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The CFPB Is Conducting A Debt Collection Study


According to a letter sent to debt collectors, the Consumer Financial Protection Bureau has requested that debt collectors complete a survey regarding their basic activities and the operational costs of collecting debt. The survey is designed to assist the CFPB with potential rulemaking regarding debt collection. The CFPB, which has rulemaking authority like many other federal regulators, has already issued new rules with regard to mortgage servicing and loan origination. Future rules regarding debt collection are likely to be consumer-friendly.

The survey asks demographic questions, such as the size of the company, the types of debt that it collects, and the delinquency status of debts when assigned to the collector. It also asks companies the total value of debt in their inventory. For those of us tracking debt buyer activity, it also asks companies to state how often they receive specific types of data from creditors, for example, the chain of title to a debt and the account agreement. The survey also asks about consumer disputes, credit reporting, and compliance with federal law. Overall, if the companies respond, this should be an interesting set of data once compiled.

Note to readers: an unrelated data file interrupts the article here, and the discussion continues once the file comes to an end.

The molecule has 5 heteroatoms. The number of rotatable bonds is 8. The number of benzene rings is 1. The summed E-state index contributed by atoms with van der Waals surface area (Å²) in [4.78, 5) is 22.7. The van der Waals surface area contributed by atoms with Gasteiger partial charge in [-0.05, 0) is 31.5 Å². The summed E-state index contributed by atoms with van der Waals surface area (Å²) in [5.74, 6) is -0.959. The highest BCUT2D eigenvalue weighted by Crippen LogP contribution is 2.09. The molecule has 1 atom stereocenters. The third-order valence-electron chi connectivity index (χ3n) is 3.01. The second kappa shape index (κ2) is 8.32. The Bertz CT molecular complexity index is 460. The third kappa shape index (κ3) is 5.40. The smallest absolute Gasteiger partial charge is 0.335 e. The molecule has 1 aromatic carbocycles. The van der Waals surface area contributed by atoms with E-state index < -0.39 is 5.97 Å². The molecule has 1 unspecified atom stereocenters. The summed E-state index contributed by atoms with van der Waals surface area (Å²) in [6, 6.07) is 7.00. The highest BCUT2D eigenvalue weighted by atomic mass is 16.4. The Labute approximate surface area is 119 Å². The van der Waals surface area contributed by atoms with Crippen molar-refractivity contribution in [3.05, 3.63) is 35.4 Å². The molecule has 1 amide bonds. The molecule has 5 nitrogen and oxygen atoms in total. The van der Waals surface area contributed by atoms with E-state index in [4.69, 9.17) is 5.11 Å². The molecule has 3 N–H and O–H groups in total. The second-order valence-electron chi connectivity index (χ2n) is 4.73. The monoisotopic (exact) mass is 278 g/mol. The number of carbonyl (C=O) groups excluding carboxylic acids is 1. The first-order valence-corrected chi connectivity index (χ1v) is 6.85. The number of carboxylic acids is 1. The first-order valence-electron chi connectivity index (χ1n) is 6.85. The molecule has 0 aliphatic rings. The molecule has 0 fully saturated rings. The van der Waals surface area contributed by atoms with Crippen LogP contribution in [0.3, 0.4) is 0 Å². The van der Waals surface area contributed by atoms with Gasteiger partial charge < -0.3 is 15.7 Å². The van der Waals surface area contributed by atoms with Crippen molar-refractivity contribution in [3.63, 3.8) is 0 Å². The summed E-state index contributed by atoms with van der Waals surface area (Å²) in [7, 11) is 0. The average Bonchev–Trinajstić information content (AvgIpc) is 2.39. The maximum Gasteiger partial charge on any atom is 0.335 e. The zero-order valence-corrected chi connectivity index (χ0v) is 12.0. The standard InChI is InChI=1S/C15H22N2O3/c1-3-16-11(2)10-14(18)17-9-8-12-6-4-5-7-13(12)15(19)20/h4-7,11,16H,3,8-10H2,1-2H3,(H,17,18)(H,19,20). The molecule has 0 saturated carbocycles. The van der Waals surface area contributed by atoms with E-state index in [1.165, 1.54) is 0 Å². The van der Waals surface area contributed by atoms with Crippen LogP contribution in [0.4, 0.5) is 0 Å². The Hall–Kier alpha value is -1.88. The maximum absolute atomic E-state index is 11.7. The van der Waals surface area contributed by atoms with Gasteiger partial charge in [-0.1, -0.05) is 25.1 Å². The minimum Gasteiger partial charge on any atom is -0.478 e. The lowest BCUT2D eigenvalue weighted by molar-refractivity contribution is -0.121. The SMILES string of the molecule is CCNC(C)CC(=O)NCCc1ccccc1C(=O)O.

In the meantime, some consumer attorneys have stated that the completed questionnaires might be interesting material to request during the discovery process. However, this seems unlikely. If the survey response is retained by the debt collector, then it may be discoverable. However, if the data is solely in the hands of the CFPB, it may be more difficult to obtain. The Privacy Act of 1974 places restrictions on government retention of identifiable data. How the CFPB processes the data obtained via this survey may have an effect on whether it can be located in its original format. Additionally, it may require a Freedom of Information Act request or a subpoena to obtain the information. In that event, the CFPB must also comply with its confidentiality rules. They can be found at 12 C.F.R. §1070.40. At first glance, it may not be possible to work around the Bureau’s confidentiality rules.